Several surveys have suggested that children born to consanguineous parents were smaller and lighter than other children, but other studies have not been able to detect a statistically significant difference. The data on the relationship between consanguinity and birth measurements are also contradictory.
Consanguineous marriage and early mortality
The early postnatal mortality rate is higher in the offspring of consanguineous unions, according to practically all research with acceptable sample sizes, but over time, estimates of the extra mortality associated with consanguinity have been significantly revised lower. This revision is likely the result of improved sampling methods and, the realization that earlier surveys yielded erroneously high values as a result of insufficient control for non-genetic variables.
According to the most recent representative mortality estimate, which is based on multi-national research of more than 600,000 live births and pregnancies, first-cousin children are 4.4% more likely than non-consanguineous children to die between the sixth and tenth months of pregnancy. However, even this number may be slightly inflated given that only a small number of the constituent polls in the analysis had expressly incorporated control for any confounding socio-demographic characteristics.
Consanguineous marriage and morbidity
Consang.net provides a comprehensive list of genetic disorders identified in the offspring of consanguineous couples. The diagnostic criteria used in studies on the prevalence of birth defects are particularly important because, in less developed nations, diagnoses may overlap with, and reflect, late fetal and neonatal survival rates. The large range in the excess incidence of birth abnormalities observed for first cousin progeny, is 0.7 to 7.5% greater than in non-consanguineous couples, with higher values recorded in more recent research.
There is a higher chance of recurrence and congenital abnormalities with complicated etiologies seem to be more prevalent in consanguineous families, probably reflecting unusual or even distinct recessive genes.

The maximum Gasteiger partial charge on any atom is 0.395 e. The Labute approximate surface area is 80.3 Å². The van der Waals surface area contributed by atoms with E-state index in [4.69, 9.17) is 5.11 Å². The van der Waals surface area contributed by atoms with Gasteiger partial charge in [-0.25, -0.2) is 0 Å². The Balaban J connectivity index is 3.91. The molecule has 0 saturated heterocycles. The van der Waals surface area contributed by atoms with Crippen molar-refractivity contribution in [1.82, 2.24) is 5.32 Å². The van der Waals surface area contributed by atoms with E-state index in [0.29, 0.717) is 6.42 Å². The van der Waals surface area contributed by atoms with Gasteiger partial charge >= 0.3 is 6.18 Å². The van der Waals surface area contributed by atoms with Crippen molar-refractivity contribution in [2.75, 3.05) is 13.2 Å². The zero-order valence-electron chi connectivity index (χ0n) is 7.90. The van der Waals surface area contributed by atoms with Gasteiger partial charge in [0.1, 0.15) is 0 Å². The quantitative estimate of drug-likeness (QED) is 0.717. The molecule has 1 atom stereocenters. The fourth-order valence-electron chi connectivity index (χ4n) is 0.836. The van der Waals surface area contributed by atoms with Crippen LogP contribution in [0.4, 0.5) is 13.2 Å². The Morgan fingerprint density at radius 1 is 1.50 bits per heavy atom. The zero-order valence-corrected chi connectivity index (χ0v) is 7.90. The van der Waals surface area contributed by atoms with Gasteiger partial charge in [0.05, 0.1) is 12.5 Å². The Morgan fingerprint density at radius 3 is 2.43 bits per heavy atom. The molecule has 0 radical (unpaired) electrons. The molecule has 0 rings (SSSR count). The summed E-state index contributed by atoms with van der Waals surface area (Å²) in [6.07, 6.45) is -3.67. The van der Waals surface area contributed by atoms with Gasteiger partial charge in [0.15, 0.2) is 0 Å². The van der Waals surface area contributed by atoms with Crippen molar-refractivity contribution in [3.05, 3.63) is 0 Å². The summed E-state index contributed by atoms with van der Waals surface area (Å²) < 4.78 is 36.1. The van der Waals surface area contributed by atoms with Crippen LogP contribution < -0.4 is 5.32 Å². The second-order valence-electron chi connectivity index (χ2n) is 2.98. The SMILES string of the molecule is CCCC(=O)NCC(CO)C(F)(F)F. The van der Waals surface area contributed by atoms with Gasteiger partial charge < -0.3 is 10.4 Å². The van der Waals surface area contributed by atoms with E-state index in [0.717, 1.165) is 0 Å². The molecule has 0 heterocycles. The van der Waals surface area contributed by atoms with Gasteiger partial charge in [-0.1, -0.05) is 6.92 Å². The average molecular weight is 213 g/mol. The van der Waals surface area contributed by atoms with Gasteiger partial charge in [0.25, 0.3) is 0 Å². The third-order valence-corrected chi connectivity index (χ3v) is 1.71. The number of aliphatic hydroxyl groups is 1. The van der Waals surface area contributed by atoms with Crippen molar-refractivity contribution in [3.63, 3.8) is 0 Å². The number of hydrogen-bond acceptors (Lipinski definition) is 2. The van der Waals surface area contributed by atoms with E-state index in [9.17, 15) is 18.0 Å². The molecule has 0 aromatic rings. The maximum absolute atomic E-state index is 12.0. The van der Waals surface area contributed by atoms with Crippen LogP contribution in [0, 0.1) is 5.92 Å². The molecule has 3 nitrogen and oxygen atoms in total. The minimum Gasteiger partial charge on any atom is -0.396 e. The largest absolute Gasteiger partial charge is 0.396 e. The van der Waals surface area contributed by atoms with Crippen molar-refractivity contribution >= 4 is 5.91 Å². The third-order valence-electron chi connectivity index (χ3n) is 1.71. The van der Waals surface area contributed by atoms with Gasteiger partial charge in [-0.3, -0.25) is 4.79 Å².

Consanguineous progeny have an elevated prevalence of many single-gene illnesses, such as autosomal recessive non-syndromal hearing loss, early onset retinal dystrophies-related blindness, childhood glaucoma, and anophthalmos and microphthalmos. Bilateral retinoblastoma has also been noted to be more prevalent in Saudi Arabia. In consanguineous kids, both mild and severe learning disabilities seem to occur more frequently and heightened rates of cerebral palsy have been found in the UK Pakistani population, with the causal recessive genes located on chromosomes 2q and 9p.
Besides elevated levels of α- and β-thalassaemia, rare complex hemoglobinopathies involving both α- and β-chain mutations in the same family, and other hematological disorders including coagulation deficiencies, have been reported at increased prevalence in consanguineous progeny. There also are elevated levels of acute lymphocytic leukemia and childhood cancers in some communities, and a wide range of inborn errors of metabolism have been diagnosed in different indigenous and migrant populations, including usually rare lysosomal storage disorders and cerebral lipidoses.
Factors that can eliminate this menace
Future generations’ consanguineous marriages are likely to face significant restrictions due to growing urbanization and a trend toward smaller families. Consanguineous marriage may still be regarded favorably by society, but there has been a significant shift in the trade-off between the positive social and economic effects of intrafamilial unions and their detrimental effects on health, particularly in families with multiple harmful recessive genes. This might also lessen people’s desire for close kin unions.
New diagnostic, counseling, and therapeutic techniques are required in conjunction with community education programs. Medical geneticists and genetic counselors differ in their understanding of the likely effects of consanguineous marriage, according to a US study. Comprehensive recommendations for the counseling of consanguineous couples and neonatal and childhood testing of their offspring have been established to address these inadequacies. In Western nations, hiring genetic counselors who are also ethnic community members may aid in fostering client confidence, especially when it comes to their preference for consanguineous unions.